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Journal Article

Testing of a Model Evaluating e‑Government Portal Acceptance and Satisfaction  pp35-46

Cora Sio Kuan Lai, Guilherme Pires

© Jan 2010 Volume 13 Issue 1, ECIME 2009, Editor: Elizabeth Frisk and Kerstin Grunden, pp1 - 96

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Abstract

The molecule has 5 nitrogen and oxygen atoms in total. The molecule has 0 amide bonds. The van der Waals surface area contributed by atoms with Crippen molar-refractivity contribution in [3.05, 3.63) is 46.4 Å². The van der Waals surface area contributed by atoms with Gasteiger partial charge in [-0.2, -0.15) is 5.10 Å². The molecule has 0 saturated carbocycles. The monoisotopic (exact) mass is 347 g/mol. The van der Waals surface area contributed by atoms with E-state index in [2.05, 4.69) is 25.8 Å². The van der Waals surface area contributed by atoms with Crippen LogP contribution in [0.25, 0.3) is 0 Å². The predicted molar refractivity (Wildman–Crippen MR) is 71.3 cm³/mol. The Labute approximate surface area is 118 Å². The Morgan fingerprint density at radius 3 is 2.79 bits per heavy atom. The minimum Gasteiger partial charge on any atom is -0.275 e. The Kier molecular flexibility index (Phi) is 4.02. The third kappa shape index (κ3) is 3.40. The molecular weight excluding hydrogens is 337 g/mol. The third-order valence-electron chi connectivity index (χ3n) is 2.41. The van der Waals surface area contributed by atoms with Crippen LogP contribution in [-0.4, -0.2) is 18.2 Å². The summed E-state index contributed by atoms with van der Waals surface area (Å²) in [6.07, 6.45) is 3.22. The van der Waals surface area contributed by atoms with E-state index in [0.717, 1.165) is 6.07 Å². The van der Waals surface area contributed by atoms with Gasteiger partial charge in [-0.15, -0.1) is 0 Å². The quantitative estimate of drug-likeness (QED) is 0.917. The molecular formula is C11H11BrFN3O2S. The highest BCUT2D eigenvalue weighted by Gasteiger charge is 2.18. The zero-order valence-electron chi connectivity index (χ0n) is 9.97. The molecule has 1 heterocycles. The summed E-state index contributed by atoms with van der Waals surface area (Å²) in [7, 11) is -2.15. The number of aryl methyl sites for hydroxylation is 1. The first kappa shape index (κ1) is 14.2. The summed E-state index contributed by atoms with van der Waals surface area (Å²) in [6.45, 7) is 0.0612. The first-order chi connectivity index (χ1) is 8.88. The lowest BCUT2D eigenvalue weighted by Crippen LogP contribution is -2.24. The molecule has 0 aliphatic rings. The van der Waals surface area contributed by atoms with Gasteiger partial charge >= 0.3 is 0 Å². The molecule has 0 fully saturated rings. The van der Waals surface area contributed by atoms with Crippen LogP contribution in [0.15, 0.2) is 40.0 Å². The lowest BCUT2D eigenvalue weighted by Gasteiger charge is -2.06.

e‑Government has the potential to improve public administration efficiency by increasing convenience, performance and accessibility of government information and service to users. But knowledge about e‑Government remains limited. To realize its potential, e‑Government needs to be grounded on in‑depth understanding of target users needs, perceptions and other factors influencing its uptake. This cross‑sectional study identifies and examines factors influencing e‑Government portal satisfaction and adoption by individual citizens in Macao, three years after its inauguration. It is an adaptation to the e‑Government context of a model developed for assessing e‑commerce websites. To understand the determinants of e‑government portal adoption, an integrated model of user satisfaction and technology acceptance is empirically tested. The integrated model involves four success factors: information quality, system quality, perceived effectiveness and social influence, which impact user satisfaction with the e‑Government website, influencing intention to reuse. Overall, the study proposes that user perceptions about the e‑Government portal influence user attitude towards the portal. An Internet survey collected data from 464 online users of Macao’s e‑government portal. The model was found to explain a large proportion of the variance in citizen’s intention to reuse the portal. The portal partially mediates the relationship between success factors and intention‑to‑reuse. The results provide evidence that Information Quality, System Quality and Social Influence (but not Perceived Effectiveness) are success factors influencing user satisfaction and adoption. It is recommended that portal management needs to ensure ease‑of‑use, currency and accuracy of the supplied information. Timely information updating is a major concern for the e‑Government portal in Macao. The content an e‑government portal that is perceived by users to be easier to navigate is likely to facilitate satisfaction and reuse. Finally, the importance of social influence justifies, managerial actions aimed at improving e‑Government portal acceptance by individual users and government employees.